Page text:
So what does this have to do with the Naperville city council? The answer is absolutely nothing, unless you want to buy an apple at Keller’s farm stand and speak about it during the Public Forum portion of a council meeting. Sometimes people simply want to present information or a story at a council meeting, without looking for any action from the council.
My wife Sherry was driving to Keller’s Farm stand on Knoch Knolls Road, when she noticed two seasoned women peddling their bicycles westbound, looking a bit tired. Exercise can do that. She purchased a 1/4 peck of apples (about 7 apples) for about $9. As she was leaving, the two bike riders came into the farm stand and asked if they could each buy an apple. A little nourishment always helps when someone needs a little pick-me-up while exerting energy. The young girl behind the counter said ‘no’, that apples can only sold as a bag full. The two women didn’t want to carry a bag of apples while biking, so though they were disappointed, they understood the policy, and left.
My wife hearing the conversation offered each an apple They appreciated the offer, but would only take the two apples if they paid my wife, to which my wife said, ‘no, please just take them and enjoy’. After a few minutes of ‘apple negotiation’ they took one apple and were very appreciative.
After hearing the story, I thought there must have been some type if miscommunication, so I called Keller’s and they confirmed they won’t sell an apple or two. It’s buy a bag or nothing policy. Being a capitalist and supporting the concept of free enterprise, I didn’t question the policy, but it did seem to be a bit cold-hearted to send the two women on their way, without selling two apples.
Keller’s also has an apple orchard / farm stand in Oswego at 2500 Johnson Road. It’s a fun place to take the kids. It’s massive with apple trees as far as you can see, with over 60 varieties of apples. At any time of any day there must be over a thousand apples on the ground, many of which are in perfect condition, but if you want to buy only one of them, chances are it won’t happen unless someone doesn’t know the policy.
It all gets down to the Golden Rule, he who has the gold makes the rules, and in this case he who has the apples, makes the ‘you can’t buy one apple’ rule.
So buy the bag, grab an apple and donate the rest to your nearest organization that helps the homeless. Capitalism and charity working in harmony!
Another option is to wait until January 1, 2023 when all crime becomes legal (or an ‘optional’ ticket). Policies similar to this encourage the 5 finger discount.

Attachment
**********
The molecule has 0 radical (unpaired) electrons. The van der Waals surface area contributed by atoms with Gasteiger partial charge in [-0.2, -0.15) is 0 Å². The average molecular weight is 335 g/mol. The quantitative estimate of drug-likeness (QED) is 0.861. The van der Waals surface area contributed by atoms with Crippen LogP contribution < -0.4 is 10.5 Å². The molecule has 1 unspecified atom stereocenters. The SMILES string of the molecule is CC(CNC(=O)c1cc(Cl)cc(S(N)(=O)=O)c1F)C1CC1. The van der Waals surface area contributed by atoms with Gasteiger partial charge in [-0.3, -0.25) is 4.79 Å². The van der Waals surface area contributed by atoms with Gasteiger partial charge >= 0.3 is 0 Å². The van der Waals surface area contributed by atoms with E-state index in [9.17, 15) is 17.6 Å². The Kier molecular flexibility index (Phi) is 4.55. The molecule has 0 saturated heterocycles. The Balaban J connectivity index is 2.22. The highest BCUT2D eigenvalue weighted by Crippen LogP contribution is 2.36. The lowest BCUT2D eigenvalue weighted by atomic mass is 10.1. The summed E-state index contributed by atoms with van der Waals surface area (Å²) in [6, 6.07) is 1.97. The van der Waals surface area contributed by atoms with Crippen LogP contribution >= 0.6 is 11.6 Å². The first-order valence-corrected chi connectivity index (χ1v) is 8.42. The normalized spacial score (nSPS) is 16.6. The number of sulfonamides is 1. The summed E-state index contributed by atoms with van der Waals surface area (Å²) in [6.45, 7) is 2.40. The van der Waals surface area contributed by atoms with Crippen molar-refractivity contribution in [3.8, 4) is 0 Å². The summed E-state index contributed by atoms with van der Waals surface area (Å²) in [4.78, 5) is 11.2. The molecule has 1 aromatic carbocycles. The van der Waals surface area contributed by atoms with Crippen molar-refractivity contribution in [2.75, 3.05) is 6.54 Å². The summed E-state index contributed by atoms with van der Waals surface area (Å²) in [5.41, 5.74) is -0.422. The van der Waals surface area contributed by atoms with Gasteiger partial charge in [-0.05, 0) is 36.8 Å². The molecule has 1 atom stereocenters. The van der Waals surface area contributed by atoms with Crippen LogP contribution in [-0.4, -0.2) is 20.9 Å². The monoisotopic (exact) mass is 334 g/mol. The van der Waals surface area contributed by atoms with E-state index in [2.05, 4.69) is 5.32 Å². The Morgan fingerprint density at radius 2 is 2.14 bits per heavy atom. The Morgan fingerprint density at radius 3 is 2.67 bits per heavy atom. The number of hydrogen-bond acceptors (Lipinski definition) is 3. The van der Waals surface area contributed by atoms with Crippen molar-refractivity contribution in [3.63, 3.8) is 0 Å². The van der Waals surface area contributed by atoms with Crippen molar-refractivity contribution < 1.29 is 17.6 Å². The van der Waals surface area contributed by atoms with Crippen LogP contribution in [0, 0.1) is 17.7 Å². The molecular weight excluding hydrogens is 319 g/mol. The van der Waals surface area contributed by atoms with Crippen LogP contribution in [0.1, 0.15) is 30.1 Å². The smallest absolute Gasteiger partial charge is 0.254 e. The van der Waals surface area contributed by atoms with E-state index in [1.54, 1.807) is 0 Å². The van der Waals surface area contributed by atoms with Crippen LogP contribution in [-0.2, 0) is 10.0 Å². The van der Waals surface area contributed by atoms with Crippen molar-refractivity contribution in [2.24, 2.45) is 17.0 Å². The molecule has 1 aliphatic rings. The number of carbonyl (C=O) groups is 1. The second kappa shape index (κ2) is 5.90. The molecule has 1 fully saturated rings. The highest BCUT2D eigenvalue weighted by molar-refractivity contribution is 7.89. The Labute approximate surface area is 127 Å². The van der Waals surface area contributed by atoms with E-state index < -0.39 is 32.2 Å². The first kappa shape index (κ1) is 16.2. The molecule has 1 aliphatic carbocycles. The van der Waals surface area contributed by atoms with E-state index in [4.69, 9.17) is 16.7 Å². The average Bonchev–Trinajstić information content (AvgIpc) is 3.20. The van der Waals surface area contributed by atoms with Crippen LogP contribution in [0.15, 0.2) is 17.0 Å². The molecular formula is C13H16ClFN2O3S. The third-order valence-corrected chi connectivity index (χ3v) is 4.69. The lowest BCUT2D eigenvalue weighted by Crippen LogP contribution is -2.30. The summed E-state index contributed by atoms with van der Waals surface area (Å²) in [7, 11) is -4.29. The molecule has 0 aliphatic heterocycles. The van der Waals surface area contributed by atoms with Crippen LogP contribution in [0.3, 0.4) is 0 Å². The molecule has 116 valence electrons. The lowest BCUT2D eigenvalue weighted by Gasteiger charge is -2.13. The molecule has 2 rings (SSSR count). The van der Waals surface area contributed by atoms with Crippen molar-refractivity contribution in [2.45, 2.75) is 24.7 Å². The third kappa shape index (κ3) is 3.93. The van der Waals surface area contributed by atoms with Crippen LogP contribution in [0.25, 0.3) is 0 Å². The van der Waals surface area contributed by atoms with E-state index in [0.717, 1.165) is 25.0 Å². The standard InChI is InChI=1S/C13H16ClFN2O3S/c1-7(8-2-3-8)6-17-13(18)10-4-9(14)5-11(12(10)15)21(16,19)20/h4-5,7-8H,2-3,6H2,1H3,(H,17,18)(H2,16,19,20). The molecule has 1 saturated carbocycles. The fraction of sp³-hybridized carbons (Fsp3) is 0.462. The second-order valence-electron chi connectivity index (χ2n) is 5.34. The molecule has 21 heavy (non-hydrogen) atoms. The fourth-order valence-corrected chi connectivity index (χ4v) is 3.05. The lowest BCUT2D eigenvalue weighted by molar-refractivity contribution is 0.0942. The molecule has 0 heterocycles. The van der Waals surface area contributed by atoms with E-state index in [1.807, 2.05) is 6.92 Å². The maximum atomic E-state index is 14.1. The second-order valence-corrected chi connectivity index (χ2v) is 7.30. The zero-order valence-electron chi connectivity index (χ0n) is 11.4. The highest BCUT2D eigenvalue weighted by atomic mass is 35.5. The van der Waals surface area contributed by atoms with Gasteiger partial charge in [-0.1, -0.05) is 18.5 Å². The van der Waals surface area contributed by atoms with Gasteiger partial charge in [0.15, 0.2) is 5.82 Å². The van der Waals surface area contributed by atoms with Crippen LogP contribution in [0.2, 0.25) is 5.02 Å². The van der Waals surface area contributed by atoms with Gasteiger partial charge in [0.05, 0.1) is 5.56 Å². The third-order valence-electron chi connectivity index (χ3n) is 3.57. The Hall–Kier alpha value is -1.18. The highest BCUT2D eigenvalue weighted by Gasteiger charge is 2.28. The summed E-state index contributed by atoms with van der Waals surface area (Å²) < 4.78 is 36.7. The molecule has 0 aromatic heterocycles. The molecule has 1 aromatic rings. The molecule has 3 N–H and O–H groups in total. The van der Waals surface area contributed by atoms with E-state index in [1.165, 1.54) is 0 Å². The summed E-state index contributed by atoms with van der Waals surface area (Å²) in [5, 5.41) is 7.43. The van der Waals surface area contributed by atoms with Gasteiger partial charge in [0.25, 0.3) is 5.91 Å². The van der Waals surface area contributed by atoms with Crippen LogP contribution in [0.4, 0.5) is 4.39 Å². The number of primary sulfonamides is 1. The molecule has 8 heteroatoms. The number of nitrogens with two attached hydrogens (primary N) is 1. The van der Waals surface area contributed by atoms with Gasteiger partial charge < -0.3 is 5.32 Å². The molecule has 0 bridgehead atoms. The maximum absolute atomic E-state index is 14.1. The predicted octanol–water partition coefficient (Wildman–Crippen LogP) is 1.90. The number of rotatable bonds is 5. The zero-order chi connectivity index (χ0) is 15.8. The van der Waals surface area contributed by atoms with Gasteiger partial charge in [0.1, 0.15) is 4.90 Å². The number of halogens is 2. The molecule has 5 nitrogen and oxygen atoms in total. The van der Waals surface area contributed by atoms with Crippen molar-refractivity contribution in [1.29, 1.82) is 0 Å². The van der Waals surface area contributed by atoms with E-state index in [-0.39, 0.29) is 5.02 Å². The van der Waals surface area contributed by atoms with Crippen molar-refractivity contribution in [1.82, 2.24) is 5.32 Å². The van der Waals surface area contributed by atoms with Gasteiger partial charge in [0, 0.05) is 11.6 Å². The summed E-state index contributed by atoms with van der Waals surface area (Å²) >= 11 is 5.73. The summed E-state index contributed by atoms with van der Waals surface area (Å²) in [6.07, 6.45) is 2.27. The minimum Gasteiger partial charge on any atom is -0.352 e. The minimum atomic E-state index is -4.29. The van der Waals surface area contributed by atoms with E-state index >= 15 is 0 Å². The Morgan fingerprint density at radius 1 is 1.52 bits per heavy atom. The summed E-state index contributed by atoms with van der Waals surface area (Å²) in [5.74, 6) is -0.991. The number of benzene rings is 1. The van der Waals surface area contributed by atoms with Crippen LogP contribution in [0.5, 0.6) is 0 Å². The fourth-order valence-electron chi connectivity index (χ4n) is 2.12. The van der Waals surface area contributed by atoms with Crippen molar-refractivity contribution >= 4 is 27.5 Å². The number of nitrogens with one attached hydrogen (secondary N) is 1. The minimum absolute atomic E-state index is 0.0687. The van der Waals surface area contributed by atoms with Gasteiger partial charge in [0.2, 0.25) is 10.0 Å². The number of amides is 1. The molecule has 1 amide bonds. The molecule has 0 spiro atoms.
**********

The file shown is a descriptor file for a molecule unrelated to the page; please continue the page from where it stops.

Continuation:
Grant, no doubt about it, you provide clarity and common sense to any topic.
By definition if something is legal it is not a crime. It can be morally or ethically wrong but it still is not crime.
And if we are going to start jailing people for ethical or moral wrong doing then anyone elected to public office needs to start getting their affairs in order, because in someones eyes, in pursuing their political agendas, they have committed a moral or ethical “crime”.
As to policies that encourage “5-finger discount” those are primarily the store policies which have gone from just prohibiting employees from confronting thieves, to not even filing a police report because the lose is covered by insurance so why bother?
The Smash & Grab practices growing more popular with each passing day is one the most current example. When these type of thefts first started the stores had video of the crime that proved to the insurance companies they had been robbed, and therefore could file a claim and be compensated for their loses without needing a police report. So they stopped calling police because they didn’t need a police report and the police investigation was just to much of a hassle. This has been going on for close to ten years now, long before January 1st of 2023.
Lets be clear this new legislation does not prevent any criminal (person breaking any law that exists today) from being arrested, charged and tried. It only limits the circumstances were they can be detained before being tried. The US Constitution even states that no person shall be denied property or freedom without due process. And confining people because they are to poor (or lack the financial resources) to post bail is not due process.